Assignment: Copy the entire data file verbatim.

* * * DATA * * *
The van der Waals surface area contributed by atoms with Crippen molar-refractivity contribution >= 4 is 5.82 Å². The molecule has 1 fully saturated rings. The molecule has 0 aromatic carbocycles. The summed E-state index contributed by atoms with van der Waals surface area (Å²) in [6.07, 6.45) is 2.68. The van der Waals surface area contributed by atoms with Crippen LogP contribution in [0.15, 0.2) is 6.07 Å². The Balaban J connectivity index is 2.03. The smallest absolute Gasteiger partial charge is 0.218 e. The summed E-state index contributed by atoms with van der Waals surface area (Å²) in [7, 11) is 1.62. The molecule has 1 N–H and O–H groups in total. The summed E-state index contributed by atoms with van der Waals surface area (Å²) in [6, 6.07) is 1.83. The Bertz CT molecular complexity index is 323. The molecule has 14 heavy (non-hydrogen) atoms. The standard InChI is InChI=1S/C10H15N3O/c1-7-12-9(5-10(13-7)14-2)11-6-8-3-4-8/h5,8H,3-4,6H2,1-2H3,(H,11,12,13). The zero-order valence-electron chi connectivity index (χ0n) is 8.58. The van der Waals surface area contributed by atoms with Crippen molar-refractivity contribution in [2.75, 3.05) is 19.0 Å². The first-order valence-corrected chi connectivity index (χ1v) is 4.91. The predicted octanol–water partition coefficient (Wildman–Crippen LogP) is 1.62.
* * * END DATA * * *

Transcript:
The van der Waals surface area contributed by atoms with Crippen molar-refractivity contribution >= 4 is 5.82 Å². The molecule has 1 fully saturated rings. The molecule has 0 aromatic carbocycles. The summed E-state index contributed by atoms with van der Waals surface area (Å²) in [6.07, 6.45) is 2.68. The van der Waals surface area contributed by atoms with Crippen LogP contribution in [0.15, 0.2) is 6.07 Å². The Balaban J connectivity index is 2.03. The smallest absolute Gasteiger partial charge is 0.218 e. The summed E-state index contributed by atoms with van der Waals surface area (Å²) in [7, 11) is 1.62. The molecule has 1 N–H and O–H groups in total. The summed E-state index contributed by atoms with van der Waals surface area (Å²) in [6, 6.07) is 1.83. The Bertz CT molecular complexity index is 323. The molecule has 14 heavy (non-hydrogen) atoms. The standard InChI is InChI=1S/C10H15N3O/c1-7-12-9(5-10(13-7)14-2)11-6-8-3-4-8/h5,8H,3-4,6H2,1-2H3,(H,11,12,13). The zero-order valence-electron chi connectivity index (χ0n) is 8.58. The van der Waals surface area contributed by atoms with Crippen molar-refractivity contribution in [2.75, 3.05) is 19.0 Å². The first-order valence-corrected chi connectivity index (χ1v) is 4.91. The predicted octanol–water partition coefficient (Wildman–Crippen LogP) is 1.62.